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Suit accuses MLB of online patent infringement

Major League Baseball's Web site unlawfully incorporates patented technology, according to the patents' owners.

An intellectual-property holding company is suing Major League Baseball for what it considers patent infringement on its real-time sports technology.

The holding company, DDB Technologies of Austin, Texas, filed the lawsuit last Friday against MLB Advanced Media, the league's interactive division. The suit alleges that used technology covered by many of DDB's patents. Features allegedly infringing on DDB's patents include its Gameday simulations of live baseball games, its condensed video highlights, its searchable video highlights and its live fantasy baseball stat tracker.

A DDB spokesman said the lawsuit stemmed from failed talks to secure a license from MLB.

"Negotiations broke down, and DDB had to move forward with litigation," said Michael McLaughlin, a spokesman from Intellectual Property Asset Corporation, which manages DDB's intellectual-property assets. "Hopefully, MLBAM will take the license to DDB's patents, and eventually, we hope, others will as well."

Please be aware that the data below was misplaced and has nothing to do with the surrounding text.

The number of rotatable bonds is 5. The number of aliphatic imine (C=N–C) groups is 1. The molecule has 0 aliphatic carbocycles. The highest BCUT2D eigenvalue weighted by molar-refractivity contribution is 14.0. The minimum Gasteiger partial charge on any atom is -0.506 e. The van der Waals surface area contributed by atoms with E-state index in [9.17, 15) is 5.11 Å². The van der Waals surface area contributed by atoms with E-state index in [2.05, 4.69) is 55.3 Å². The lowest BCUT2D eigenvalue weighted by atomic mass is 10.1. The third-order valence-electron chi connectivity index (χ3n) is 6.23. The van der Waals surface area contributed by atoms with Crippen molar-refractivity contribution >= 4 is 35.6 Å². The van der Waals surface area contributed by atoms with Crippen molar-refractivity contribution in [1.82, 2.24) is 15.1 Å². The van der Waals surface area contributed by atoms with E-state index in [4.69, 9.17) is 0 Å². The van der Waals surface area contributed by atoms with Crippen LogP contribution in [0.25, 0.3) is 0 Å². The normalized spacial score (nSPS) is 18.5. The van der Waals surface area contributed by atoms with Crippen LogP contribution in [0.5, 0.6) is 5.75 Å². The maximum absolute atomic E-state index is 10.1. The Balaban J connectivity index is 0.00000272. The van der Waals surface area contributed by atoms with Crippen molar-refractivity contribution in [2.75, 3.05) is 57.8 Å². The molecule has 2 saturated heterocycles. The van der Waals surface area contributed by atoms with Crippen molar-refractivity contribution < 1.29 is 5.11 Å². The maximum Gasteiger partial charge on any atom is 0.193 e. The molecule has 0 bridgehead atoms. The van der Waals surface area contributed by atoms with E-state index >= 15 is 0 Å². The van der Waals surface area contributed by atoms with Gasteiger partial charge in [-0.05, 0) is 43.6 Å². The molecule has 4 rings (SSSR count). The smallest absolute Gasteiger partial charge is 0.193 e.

McLaughlin said DDB is currently talking to other Web sites, but he declined to name them. He noted that in 2003 struck a licensing deal with DDB for its own interactive live sports features. Other Web sites that run fantasy sports and live scoring features include Yahoo and McLaughlin declined to comment on whether DDB is talking to the two giants.

MLBAM said the courts will decide whether the patent claims can be legally enforced.

"We have preliminarily reviewed the allegations," MLBAM spokesman Jim Gallagher said. "We believe the suit to be without merit, and we will see them in court."

The issue of Internet patents continues to raise controversy. Smaller companies that have secured patents have sued giants such as Microsoft, cable networks and, in this case, a sports league. However, legal experts question whether these patents are enforceable and whether these lawsuits amount to industry blackmail.

A start-up called Eolas last year won a $565 million judgment against Microsoft. The ruling said the software juggernaut had violated a patent that lets Web browsers support third-party plug-ins. Microsoft has won a number of legal victories since the judgment, most recently winning a ruling from the U.S. Patent and Trademark Office that sided with the software giant.

Earlier this summer, patent holding company Acacia Research sued major cable and satellite networks, such as Comcast and DirecTV, for violating its media-streaming patents.

Acacia has also forced some pornography sites to shut down due to alleged patent infringement. It has secured licenses with major media companies such as Walt Disney and Radio Free Virgin.